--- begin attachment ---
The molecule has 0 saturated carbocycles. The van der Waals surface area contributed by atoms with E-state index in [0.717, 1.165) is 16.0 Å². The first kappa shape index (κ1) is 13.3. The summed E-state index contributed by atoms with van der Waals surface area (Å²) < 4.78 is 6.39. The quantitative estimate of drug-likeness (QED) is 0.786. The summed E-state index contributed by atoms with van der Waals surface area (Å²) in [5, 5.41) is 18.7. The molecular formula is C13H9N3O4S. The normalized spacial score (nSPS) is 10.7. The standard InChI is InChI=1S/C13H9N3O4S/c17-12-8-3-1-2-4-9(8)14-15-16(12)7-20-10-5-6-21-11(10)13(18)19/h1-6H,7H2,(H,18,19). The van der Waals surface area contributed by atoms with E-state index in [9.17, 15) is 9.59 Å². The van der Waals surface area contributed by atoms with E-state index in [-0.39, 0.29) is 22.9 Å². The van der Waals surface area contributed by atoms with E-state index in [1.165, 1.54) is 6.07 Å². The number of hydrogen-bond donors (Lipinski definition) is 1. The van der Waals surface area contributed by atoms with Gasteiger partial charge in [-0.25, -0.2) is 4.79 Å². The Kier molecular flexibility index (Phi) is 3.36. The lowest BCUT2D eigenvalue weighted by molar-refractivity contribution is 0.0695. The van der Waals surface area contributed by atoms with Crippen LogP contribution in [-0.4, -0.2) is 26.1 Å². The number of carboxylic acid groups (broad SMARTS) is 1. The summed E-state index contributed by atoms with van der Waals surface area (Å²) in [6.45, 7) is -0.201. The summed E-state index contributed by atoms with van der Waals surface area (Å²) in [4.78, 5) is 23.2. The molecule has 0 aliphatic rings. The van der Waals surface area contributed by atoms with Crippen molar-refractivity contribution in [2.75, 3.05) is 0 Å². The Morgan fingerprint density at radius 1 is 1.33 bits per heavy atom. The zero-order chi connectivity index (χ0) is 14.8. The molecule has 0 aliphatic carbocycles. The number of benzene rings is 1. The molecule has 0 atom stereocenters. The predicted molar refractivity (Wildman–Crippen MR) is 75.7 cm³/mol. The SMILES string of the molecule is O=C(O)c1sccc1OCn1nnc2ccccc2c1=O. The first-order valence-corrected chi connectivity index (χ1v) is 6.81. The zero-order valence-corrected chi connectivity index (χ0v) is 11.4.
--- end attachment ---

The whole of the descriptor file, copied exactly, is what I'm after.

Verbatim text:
The molecule has 0 saturated carbocycles. The van der Waals surface area contributed by atoms with E-state index in [0.717, 1.165) is 16.0 Å². The first kappa shape index (κ1) is 13.3. The summed E-state index contributed by atoms with van der Waals surface area (Å²) < 4.78 is 6.39. The quantitative estimate of drug-likeness (QED) is 0.786. The summed E-state index contributed by atoms with van der Waals surface area (Å²) in [5, 5.41) is 18.7. The molecular formula is C13H9N3O4S. The normalized spacial score (nSPS) is 10.7. The standard InChI is InChI=1S/C13H9N3O4S/c17-12-8-3-1-2-4-9(8)14-15-16(12)7-20-10-5-6-21-11(10)13(18)19/h1-6H,7H2,(H,18,19). The van der Waals surface area contributed by atoms with E-state index in [9.17, 15) is 9.59 Å². The van der Waals surface area contributed by atoms with E-state index in [-0.39, 0.29) is 22.9 Å². The van der Waals surface area contributed by atoms with E-state index in [1.165, 1.54) is 6.07 Å². The number of hydrogen-bond donors (Lipinski definition) is 1. The van der Waals surface area contributed by atoms with Gasteiger partial charge in [-0.25, -0.2) is 4.79 Å². The Kier molecular flexibility index (Phi) is 3.36. The lowest BCUT2D eigenvalue weighted by molar-refractivity contribution is 0.0695. The van der Waals surface area contributed by atoms with Crippen LogP contribution in [-0.4, -0.2) is 26.1 Å². The number of carboxylic acid groups (broad SMARTS) is 1. The summed E-state index contributed by atoms with van der Waals surface area (Å²) in [6.45, 7) is -0.201. The summed E-state index contributed by atoms with van der Waals surface area (Å²) in [4.78, 5) is 23.2. The molecule has 0 aliphatic rings. The van der Waals surface area contributed by atoms with Crippen molar-refractivity contribution in [2.75, 3.05) is 0 Å². The Morgan fingerprint density at radius 1 is 1.33 bits per heavy atom. The zero-order chi connectivity index (χ0) is 14.8. The molecule has 0 aliphatic carbocycles. The number of benzene rings is 1. The molecule has 0 atom stereocenters. The predicted molar refractivity (Wildman–Crippen MR) is 75.7 cm³/mol. The SMILES string of the molecule is O=C(O)c1sccc1OCn1nnc2ccccc2c1=O. The first-order valence-corrected chi connectivity index (χ1v) is 6.81. The zero-order valence-corrected chi connectivity index (χ0v) is 11.4.